This library uses ajv under the hood to create the validator function, which means you can make use of all the nice features it provides, such as custom validation for types.

Let’s create a new definition type for ExampleType.

interface ExampleType {
  /**
   * @format email
   */
  email?: string;
  /**
   * @minimum 0
   * @maximum 100
   */
  answer: number;
}

Above each property you’ll find some annotations made inside comment brackets. These will be translated into ajv rules when the library generates the final schema. This is the result:

export const ExampleTypeSchema = {
  $schema: 'http://json-schema.org/draft-07/schema#',
  defaultProperties: [],
  properties: {
    answer: {
      maximum: 100,
      minimum: 0,
      type: 'number',
    },
    email: {
      format: 'email',
      type: 'string',
    },
  },
  required: ['answer'],
  type: 'object',
};

The property answer presents now two more attributes that will check whether the number is between 0 and 100. In the case of email, it will check whether the string value belongs to a valid email address.

As these annotations are wrapped inside comments, they don’t present any conflict with the TypeScript compiler.

Making it part of your workflow

This method is based on the idea that the developer will run the CLI command and generate the validators; otherwise, there’s a possibility that the schema was generated with an older version of the type, which can then present mismatches.

Fixing this issue is quite easy: you simply have to add a script that will be executed before your code will run. You can call it prebuild or prestart, and this is how your package.json might look:

{
  "scripts": {
    "prebuild": "typescript-json-validator src/types/ExampleType.ts ExampleType",
    "start": "yarn prebuild && ts-node start.ts",
    "build": "yarn prebuild && tsc"
  }
}

One last recommendation: ignore any validator.ts file from your project. There is no point in committing these files to your repository since they are going to be generated every time you start your project.

My experience with this approach πŸ™‹β€β™‚οΈ

About two months ago, I open-sourced one of my side projects called gatsby-starter-linkedin-resume.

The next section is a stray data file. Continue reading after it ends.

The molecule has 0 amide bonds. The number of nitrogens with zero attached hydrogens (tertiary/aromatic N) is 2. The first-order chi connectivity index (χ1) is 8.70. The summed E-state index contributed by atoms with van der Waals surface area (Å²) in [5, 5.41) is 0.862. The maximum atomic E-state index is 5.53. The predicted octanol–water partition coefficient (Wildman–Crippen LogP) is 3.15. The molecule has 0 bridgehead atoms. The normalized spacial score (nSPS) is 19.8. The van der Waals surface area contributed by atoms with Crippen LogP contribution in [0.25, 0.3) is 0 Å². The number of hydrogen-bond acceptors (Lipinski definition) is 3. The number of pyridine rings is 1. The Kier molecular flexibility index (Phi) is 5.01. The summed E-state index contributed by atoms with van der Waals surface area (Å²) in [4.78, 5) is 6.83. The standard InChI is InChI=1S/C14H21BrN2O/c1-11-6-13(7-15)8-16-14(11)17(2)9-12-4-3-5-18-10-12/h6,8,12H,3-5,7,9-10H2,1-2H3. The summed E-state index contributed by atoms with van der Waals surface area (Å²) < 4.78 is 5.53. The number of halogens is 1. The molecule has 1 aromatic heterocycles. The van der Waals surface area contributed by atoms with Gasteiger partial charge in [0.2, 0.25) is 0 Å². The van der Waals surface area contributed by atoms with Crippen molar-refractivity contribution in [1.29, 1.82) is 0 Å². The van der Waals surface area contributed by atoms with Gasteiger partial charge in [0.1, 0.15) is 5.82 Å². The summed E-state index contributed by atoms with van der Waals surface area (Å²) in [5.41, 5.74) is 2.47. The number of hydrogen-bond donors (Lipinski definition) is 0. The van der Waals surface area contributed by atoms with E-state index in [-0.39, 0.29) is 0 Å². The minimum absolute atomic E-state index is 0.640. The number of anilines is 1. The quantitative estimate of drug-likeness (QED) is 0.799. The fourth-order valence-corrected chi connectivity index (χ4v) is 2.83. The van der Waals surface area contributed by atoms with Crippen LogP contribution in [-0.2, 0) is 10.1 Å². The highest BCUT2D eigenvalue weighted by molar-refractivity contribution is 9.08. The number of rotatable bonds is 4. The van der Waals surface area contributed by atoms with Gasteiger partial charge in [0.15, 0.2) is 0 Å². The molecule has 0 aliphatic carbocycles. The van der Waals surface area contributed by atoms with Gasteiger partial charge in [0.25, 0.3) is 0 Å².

In summary, it’s a Gatsby starter that can retrieve your information from LinkedIn, using a LinkedIn crawler, and generate an HTML and PDF resume from it using JSON Resume.

The project presents two main flows:

  1. Create the resume information: you will be asked to enter your Linked In credentials, then a crawler will open a new browser, read your profile values and finally save all this information inside a JSON file in your directory. After that, the project will transform the data extracted from the crawler into the structure for Json Resume.
  2. Build the project: once the resume information has been processed, Gatsby can generate HTML and PDF with it.

At the beginning of this article, I mentioned that it’s advisable to validate your external sources. For this project they are:

  1. Data coming from the LinkedIn crawler: When dealing with crawlers, you should always be very careful with their outcome because it’s highly attached to the website from which they get their data. In the event that there is a change on the website, the output from the crawler can be altered.
  2. Local file with the resume information: This project allows you to change the content of your resume manually in case you want to skip the creation of the resume information and create it by yourself. If the structure of the resume data is wrong, JSON Resume won’t be able to generate the resume properly.

These are the type definitions for each case:

interface LinkedInSchema {
  contact: ContactItem[];
  profile: ProfileData;
  positions: LinkedInPosition[];
  educations: LinkedInEducation[];
  skills: Skill[];
  courses: Course[];
  languages: LinkedInLanguage[];
  projects: LinkedInProject[];
}

interface JsonResumeSchema {
  basics: JsonResumeBasics;
  work: JsonResumeWork[];
  volunteer?: JsonResumeVolunteer[];
  education: JsonResumeEducation[];
  awards?: JsonResumeAward[];
  publications?: JsonResumePublication[];
  skills?: JsonResumeSkill[];